Join Mark Jacob for an in-depth discussion in this video ipconfig, part of Network Troubleshooting.
- Let's take a look at another of the Windows network troubleshooting tools. This one is ipconfig. If you are inside a commmand prompt, which once again, I am. I'm actually just gonna type ipconfig, and forward slash, question mark. I wanna find out my options. And let's see here... I got lots of choices here. Typically, when we issue the command ipconfig our main goal is to find out, "What is my current IP address information?," which I can do that just by typing ipconfig with no additional parameters and hit enter.
And, here I have my information. If I'm running IPv6, I do have that. My particular IP address of this machine I have listed here 10.1.0.217, with a subnet mask of 255.255.0.0 The other piece of information here, let's see if they make it clear. If I wanna see more, notice if I scroll back up here one of my choices is right here. ipconfig forward slash all, which is detailed information.
What I find interesting most people do this: ipconfig space forward slash all. I'm a big proponent of type as little as possible, so I'm gonna save one whole keystroke here, and I'm gonna do an ipconfig slash all, with no spaces at all. Of course, some of you are like, "Uh, that's never gonna work." I hit enter, hey, it works just fine. In addition to the IP address information that I still have the same IP address of course, 10.1.0.217 with the same mask.
The other piece of information it shows me is my default gateway. And, the big one is DHCP enabled. Now, of course, I can go into the property sheet of my local area network connection and find out there, but if you're an network admin, you're probably a big fan of command line stuff. So, hey this is how I can find it out inside the command prompt. DHCP is enabled. Now, if I change that, let's do this. If I go to my network properties here, I'm just gonna go to control panel, and then network, and sharing, and change adapter settings.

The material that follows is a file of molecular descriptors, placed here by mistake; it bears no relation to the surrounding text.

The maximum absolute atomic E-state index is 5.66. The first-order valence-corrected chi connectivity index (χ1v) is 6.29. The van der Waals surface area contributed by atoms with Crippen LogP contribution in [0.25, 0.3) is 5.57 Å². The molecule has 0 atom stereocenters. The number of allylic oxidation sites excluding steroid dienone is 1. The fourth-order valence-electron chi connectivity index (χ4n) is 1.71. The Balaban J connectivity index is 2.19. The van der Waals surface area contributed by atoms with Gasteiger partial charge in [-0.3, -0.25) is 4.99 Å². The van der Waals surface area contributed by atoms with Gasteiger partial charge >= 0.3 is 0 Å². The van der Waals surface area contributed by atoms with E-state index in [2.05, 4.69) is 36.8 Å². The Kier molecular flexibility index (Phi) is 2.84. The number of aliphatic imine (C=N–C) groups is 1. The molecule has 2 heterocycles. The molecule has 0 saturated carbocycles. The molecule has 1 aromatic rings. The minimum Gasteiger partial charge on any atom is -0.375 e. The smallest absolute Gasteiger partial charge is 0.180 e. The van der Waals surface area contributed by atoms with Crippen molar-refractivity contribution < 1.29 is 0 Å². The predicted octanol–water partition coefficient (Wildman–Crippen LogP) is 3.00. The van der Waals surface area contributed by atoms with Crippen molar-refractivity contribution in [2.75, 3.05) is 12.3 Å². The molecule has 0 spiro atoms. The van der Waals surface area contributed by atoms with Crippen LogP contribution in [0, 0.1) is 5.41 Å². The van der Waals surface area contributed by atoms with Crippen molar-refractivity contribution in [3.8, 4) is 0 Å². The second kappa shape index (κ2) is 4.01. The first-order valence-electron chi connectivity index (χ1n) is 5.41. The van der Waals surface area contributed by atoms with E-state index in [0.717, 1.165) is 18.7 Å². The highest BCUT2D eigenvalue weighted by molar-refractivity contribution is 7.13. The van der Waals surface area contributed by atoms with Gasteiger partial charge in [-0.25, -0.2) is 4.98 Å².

Here's my local area network connection. I can go to properties, IPv4, that's the one we're interested in right now, properties. If I want to change that, I can do it right here. And we said what we had 10.1.0, in fact let me bring up my command prompt window again, and kind of just copy these settings. I have my IP address, my mask, and my gateway ten one zero one. So, using that let's go ahead and set this. 10.1.0.217, we said we had a mask of 255.255.0.0, default gateway 10.1.0.1, and I'm gonna use my favorite DNS server, 188.8.131.52 and say, "ok." Now, I could choose to validate settings upon exit.
I'm gonna say no, I have full confidence. Close and close. And then, if I come back to my command prompt using one of the other troubleshooting steps we've talked about is ping. Let's see if I'm still getting out. Can I ping Google.com? Yep. So, I have verified that I can get across, now I wanna know what changed in the output of the ipconfig slash all. In this case, if I scroll up here now I'm looking for that same output.
I can bring attention to it right here. DHCP enabled now? No. And why is DHCP not enabled anymore? Because I went in and manually set, or statically set, the IP address on this box. If I want to put it back, let me just bring up my property sheet. Local area network connection. Go back to IPv4, and I'm gonna set it back to obtain automatically, both DNS and the IP address. Say ok, ok, minimize this , come back.
Once again, I'm gonna clear the screen out. I'm gonna do an ipconfig slash all, and scroll up. Now, once again, it's been returned to the state it was when we first started. If I look at the DHCP enabled section there, yes, it is enabled again. Is everything still working? Let's make sure. Ping New York Times dot com. Replies okay. So, that's another one of those tools you can use. Command line, all the power.
Ipconfig tells you your current status, and if you change something, to verify that the change took effect. I would say this is one of those valuable Windows tools that you will use many times in your Network Admin job.